Sadness =(

Star Trekking In Search of a Strong Female Character

So I went to see Star Trek the day it opened. I'm a bit of a Trekkie, yes I am. Not so much of a Trekkie that I can tell you timelines and star systems and all the planets that are in the Federation, nor am I that much of a Trekkie that I get into frequent fights re: Picard Vs. Kirk.

My vote's for neither, anyway. My captain is Janeway. I know, I know, plenty of people think Voyager is an inferior series compared to others, and in many ways, it is. Part of it is because, like so many other series, it is dependent on network whims. I believe another part of it is because a woman was in charge and nobody knew how to freaking write her. As the Hathor Legacy regularly points out: male = default, female = particular. Yeah, whatever.

In a lot of these kinds of shows, women die with alarming regularity. It goes way back when to the two choices a woman has: get married or die. That's generally the ultimate fates that women tend to have.

So I wasn't surprised when in Star Trek, based on the ensemble cast of the Original Series, had only one woman worth talking about: Lt. Uhura.

Plenty has been discussed about the problems with Lt. Uhura and Star Trek, at Shakesville, Racialicious, the Hathor Legacy being just a few places which have open threads on the movie, where we bitch about canon details and the stupid women's uniforms and how much Kirk was an asshole.

Me, my special love for Uhura stems from the episode "The Naked Time", in which a delusional Sulu is running around the ship with a fencing foil, shouting, "Richelieu, beware!" (Which in itself is already really hilarious.) He gets to the bridge, and grabs Uhura around the waist, saying, "I'll rescue you, fair maiden!" Uhura gives him an annoyed look, pushes his arm off her, and says, "Sorry, neither!" I was dazzled by her double denial of typical damsel fare.

If you haven't watched the movie, THAR BE SPOILERS AHEAD.


I must admit I was extraordinarily pleased with the way Lt. Uhura was handled in this movie - to be honest, I was actually pretty scared that they were going to fuck up her character and relegate her to Token Love Interest, of, shudderingly, Kirk. (For those not in the know, Kirk and Uhura had a famous "first interracial" kiss on TV, which wasn't actually the first, since DesiLu had accomplished that before, but Nichols was clearly black and Shatner was clearly white, so it was more striking, imho, ymmv.) Whilst in the original series she handled little more than communications and her talents weren't really built on throughout, the fact that she was an officer on the bridge was pretty groundbreaking at the time.

What we were given in this movie is a strong, high-minded, clearly intelligent, unflappable young woman clearly professional and dedicated to her duty, even as she takes on the Token Love Interest role.

Let's start with her introduction to the movie. Kirk is being an asshole and trying to get her name, and she gives him her surname. When a few other Starfleet officers come along to help her get Kirk off her back, she calmly tells them, I can handle this. Even as Kirk starts a barfight, she doesn't want an altercation to happen (even as she is impotent to stop the fighting).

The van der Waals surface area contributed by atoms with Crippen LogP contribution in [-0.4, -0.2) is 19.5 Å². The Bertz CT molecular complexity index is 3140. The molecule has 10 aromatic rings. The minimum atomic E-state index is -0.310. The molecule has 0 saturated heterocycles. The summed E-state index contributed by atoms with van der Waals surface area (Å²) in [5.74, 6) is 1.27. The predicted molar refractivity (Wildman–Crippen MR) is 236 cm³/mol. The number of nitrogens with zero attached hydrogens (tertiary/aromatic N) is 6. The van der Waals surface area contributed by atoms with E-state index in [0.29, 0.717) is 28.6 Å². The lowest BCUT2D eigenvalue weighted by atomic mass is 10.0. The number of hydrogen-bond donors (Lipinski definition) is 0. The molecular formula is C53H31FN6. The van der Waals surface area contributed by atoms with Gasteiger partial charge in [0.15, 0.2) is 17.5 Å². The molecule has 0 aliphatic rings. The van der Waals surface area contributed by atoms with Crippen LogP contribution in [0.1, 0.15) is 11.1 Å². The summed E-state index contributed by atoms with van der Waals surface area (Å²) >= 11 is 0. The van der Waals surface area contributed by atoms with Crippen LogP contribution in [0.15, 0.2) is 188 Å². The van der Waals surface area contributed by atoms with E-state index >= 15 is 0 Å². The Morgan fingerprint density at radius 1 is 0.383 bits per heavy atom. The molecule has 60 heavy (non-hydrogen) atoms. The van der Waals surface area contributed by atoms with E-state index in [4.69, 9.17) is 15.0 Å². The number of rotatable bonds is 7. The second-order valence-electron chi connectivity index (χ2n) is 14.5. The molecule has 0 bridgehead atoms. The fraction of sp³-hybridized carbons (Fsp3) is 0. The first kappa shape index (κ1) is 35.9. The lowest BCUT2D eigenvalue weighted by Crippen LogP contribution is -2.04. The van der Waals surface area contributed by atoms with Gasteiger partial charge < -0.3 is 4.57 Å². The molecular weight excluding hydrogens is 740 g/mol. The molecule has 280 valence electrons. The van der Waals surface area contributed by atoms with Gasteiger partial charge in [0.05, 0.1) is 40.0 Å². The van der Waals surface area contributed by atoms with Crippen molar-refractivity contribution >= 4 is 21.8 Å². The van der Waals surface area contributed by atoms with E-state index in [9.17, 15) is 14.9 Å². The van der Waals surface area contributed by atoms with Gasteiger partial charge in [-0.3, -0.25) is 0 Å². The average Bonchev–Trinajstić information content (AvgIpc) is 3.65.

I enjoy the fact that she doesn't get involved with the fight, because too often, the idea of being "strong" is inevitably tied up to the idea that one must be physically strong, particularly wrt to female characters, because women are weaker than men by virtue of being physically weaker, after all, amirite? As Patrick Stewart says about the movie Kill Bill:

"I condemn utterly films like Kill Bill. We are told it is about empowering women. All it does is empower a woman to kill other women."

It's the same pretty much elsewhere: a woman is only strong if she can kick ass, like Ellen Ripley. I got extremely annoyed when Girl Genius fans started applauding the lead character for throwing her tantrum. While it is a definite improvement over her early simpering, losing one's cool and screaming about how one is now in a position of power is not my idea of strength. Bad-assedness is tied directly to being able to challenge other people and win. It goes back to the idealization we have for power.

So even if Uhura never did get to do any rescuing or go on missions, that's okay by me, because she's needed most on the bridge, since her talents are best utilized there, not running around on Vulcan saving people or in the Romulan ship looking for Captain Pike.

The next improvement is that the writers actually gave Uhura a first name. Which is not divulged to Our Hero Kirk because, well, he's an asshole and she's not interested in him. All the other TOS bridge members got first names except Uhura. And it's not even an Americanized first name either, which is great, because Uhura was neither made "more black" to show racial diversity, nor whitewashed. She simply was, utterly, herself.

The first time we see Uhura's uber-smartness is when Kirk is hiding under the Orion cadet's bed, and we're treated to the sight of Uhura's undressing. He overhears her discussing the signal she intercepted, and wow, really, a female character being a conduit for plot development and getting important information that everybody ignores until it's too late? Say it ain't so!